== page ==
If your variable rifle scope doesn't include scope rings you will need to get the correct scope rings for the "monotube" diameter of your scope. Scope monotube diameters usually range from 20mm to 1-inch/25mm up to 30mm at the top end for larger optics.

The monotube diameter is usually different to the objective lens diameter, so make sure you do your research. Here on PB, we will always quote the monotube diameter of our scopes in the "Specification" section of the product description. 

When installing your scope rings it is important that you do not overtighten their screws as this can cause issues with the delicate optics inside the scope. The best method we have found is to first attach the rings without the upper segment to your rail, position your scope so you can see through it clearly, and then install the upper segment of the rings and the screws, tightening each of the screws in turn in increments of 90 degrees until all of the screws are hand tight. 

Why use a Scope?

On the whole, scopes are much easier to use than the standard iron sights that come with most Airsoft guns, and many Airsofters see a scope of some kind as the first thing they want to buy to kit out their new gun. 

Reflex scopes make aiming far faster by using only a single index point which needs to be aligned with the target instead of the usual procedure of aligning the front and rear sight together with the target, as you would when using iron sights.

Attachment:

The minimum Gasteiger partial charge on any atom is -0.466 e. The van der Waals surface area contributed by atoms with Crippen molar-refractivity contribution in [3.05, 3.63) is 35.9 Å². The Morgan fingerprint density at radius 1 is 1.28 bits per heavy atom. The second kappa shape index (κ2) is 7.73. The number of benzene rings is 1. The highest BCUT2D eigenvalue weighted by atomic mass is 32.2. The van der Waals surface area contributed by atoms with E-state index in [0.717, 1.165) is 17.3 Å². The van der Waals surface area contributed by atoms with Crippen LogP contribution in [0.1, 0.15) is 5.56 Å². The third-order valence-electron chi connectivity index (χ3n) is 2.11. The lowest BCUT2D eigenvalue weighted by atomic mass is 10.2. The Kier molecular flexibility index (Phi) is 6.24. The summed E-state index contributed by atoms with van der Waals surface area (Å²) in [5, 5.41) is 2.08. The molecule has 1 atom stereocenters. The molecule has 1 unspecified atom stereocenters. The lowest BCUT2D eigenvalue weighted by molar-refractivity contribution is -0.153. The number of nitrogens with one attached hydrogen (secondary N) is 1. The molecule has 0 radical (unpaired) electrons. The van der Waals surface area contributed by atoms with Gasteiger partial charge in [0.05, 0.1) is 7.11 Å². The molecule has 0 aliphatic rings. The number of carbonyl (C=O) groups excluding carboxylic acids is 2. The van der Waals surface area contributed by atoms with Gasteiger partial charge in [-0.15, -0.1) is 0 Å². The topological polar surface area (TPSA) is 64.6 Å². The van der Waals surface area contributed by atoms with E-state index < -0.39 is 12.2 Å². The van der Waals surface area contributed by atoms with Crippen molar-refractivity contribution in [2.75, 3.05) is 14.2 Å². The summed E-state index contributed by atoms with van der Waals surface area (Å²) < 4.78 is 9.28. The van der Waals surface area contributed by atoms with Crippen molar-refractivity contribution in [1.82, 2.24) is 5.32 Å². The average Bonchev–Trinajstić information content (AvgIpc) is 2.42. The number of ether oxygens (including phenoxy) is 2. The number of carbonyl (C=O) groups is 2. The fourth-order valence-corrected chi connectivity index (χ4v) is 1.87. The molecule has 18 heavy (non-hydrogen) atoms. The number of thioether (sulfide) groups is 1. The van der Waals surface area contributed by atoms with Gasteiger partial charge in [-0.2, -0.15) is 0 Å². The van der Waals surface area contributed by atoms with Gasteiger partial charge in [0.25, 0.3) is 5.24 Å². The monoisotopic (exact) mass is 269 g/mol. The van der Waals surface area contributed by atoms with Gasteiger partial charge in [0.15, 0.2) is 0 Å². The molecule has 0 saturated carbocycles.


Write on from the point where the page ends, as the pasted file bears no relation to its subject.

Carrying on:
You can make good use of a Reflex Optic in practically any environment, but they play to their greatest strengths at close range. That said, Reflex Optics are usually more than adequate to engage targets up to the maximum range of most Airsoft rifles. 

Magnified scopes are generally favoured by Airsoft snipers, DMR users and those with a long range leaning, and are a great way to give a long rifle the potent look of a real world marksman's rifle. Users who struggle to see targets at longer ranges can also benefit from a magnified scope, and some even choose to use a red dot sight with a magnifier mounted behind it. 

Magnified scopes are a strong choice for outdoors skirmishing, particularly on larger sites, but their weight, size and high magnification will probably hinder the user if they keep the same scope mounted for some up close and personal work at a CQB skirmish!

And of course, there are plenty of Airsofters who mount a scope they think looks cool, simply for that reason. Building a replica rifle that matches a real rifle used by professionals is a big draw for some skirmishers, and often the choice of optic comes down to what looks cool, and what is issued to a certain Military or Police unit. 

Now you know a bit more about scopes, and hopefully, we have helped you decide the type of scope that suits you and your needs best. 

If you want to do a bit more reading on scopes and learn some more specific details, check out our Optical Sights Buying Guide

If you are ready to zoom in and take the shot, click the button below to see our range of scopes!

Set your sights on a Scope!